Friday, October 3, 2008

Report: SAG Strike Would Have No Immediate Credit Impact on Entertainment Conglomerates

Fitch Ratings, a leading global rating agency that rates the credit of large businesses, municipal governments, and entire industry sectors (they must be very busy these days), has produced a short analysis of the effect of a possible SAG strike on the credit ratings of media conglomerates.  Their conclusion:  “limited impact … over the short-term of six to nine months.” 

The analysis is less explicit on the effect of a long strike, but appears to suggest that it too would not have great effect on the conglomerates, but would hurt theatrical exhibitors and TV broadcasters.  This seems contradictory:  if the latter two sectors are affected, then so would be the upstream studios, and therefore their corporate parent conglomerates.  Fitch estimates that studio and network operations account for roughly 20%-40% of conglomerate revenue, depending on the conglomerate, so it’s hard to see why the effect would be immaterial.  Of course, some impact would be diluted by a further shift to reality programming (which is either non-union or AFTRA).

Another question mark:  Fitch says that it assumes that most 2009 films are already in the can.  However, the general feeling in Hollywood seems to be that although summer 2009 production is complete, fall 2009 is not.  I don’t know of any definitive analysis of this, however. 

Also unclear, and unmentioned by Fitch, is whether fall 2009 could be filled out by acquisitions from Sundance, Tribeca and Cannes.  My experience at these festivals is that a lot of the films screened there are not particularly commercial, which limits the prospects for such acquisitions no matter what the need in the fall.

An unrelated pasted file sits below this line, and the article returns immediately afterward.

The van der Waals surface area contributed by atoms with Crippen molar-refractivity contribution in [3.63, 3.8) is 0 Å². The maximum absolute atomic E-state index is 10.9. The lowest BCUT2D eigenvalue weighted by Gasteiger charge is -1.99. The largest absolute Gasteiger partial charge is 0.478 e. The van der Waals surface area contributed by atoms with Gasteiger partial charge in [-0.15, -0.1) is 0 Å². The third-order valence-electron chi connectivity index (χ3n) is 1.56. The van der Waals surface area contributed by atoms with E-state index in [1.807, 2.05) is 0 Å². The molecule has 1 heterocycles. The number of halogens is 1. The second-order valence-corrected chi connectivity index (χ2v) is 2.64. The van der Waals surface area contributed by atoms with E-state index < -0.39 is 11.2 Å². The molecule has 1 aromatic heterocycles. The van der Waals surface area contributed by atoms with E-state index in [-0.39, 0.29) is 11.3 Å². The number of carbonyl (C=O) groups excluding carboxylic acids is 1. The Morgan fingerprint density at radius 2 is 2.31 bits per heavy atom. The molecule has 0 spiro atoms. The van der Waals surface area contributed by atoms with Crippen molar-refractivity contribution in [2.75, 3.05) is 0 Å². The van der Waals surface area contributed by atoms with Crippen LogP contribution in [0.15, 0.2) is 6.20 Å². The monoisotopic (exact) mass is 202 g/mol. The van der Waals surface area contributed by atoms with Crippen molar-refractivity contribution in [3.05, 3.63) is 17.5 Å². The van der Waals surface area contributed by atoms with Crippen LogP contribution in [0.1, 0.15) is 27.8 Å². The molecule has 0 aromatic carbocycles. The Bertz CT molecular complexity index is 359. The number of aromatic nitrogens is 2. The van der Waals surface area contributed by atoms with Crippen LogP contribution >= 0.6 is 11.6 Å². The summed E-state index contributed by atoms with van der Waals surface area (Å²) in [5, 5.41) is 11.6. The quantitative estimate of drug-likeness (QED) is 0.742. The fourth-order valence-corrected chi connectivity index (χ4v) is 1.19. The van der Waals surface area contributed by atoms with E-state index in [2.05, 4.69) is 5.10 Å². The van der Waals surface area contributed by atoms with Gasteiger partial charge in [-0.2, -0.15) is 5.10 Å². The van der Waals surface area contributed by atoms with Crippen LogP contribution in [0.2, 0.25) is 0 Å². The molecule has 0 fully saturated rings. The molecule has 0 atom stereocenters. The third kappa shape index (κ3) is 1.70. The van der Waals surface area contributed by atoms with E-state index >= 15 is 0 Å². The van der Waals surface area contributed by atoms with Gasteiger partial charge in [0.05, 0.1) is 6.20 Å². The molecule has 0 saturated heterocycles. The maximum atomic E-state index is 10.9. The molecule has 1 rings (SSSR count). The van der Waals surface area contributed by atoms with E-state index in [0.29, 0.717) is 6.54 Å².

This all suggests that a strike might have to last 6-9 months, or perhaps more, before the studios might be willing to compromise on jurisdiction and residuals related to original productions for new media, the key roadblock.  The cost of such a strike in lost wages would be enormous for actors, and, presumably, for the local economy, and the effect on SAG would be to further drive television production to AFTRA. 

In contrast, the benefits of a strike would be sparse:  a small increase in revenue over the next three years (a period during which original production for new media is not likely to generate much revenue), and less likelihood of having to fight a bad new media precedent in future negotiations (i.e., three or six years from now), when there may start to be significant new media revenue at stake. 

The obvious question is, why not strengthen SAG through member organizing and inter- and intra-union fence-mending, then fight (and possibly strike) in 3 years, a time when the stakes may be meaningful, the economy may have improved, and actors and others won’t be suffering from post-writers strike fatigue.  That’s a question to which SAG seems to have no convincing answers, and thus we careen towards a possible strike for no good reason. 

Note:  The Fitch analysis did not review GE (NBC Universal), because Fitch (for unknown reasons) does not cover GE, nor Sony, because it’s not U.S.-based.

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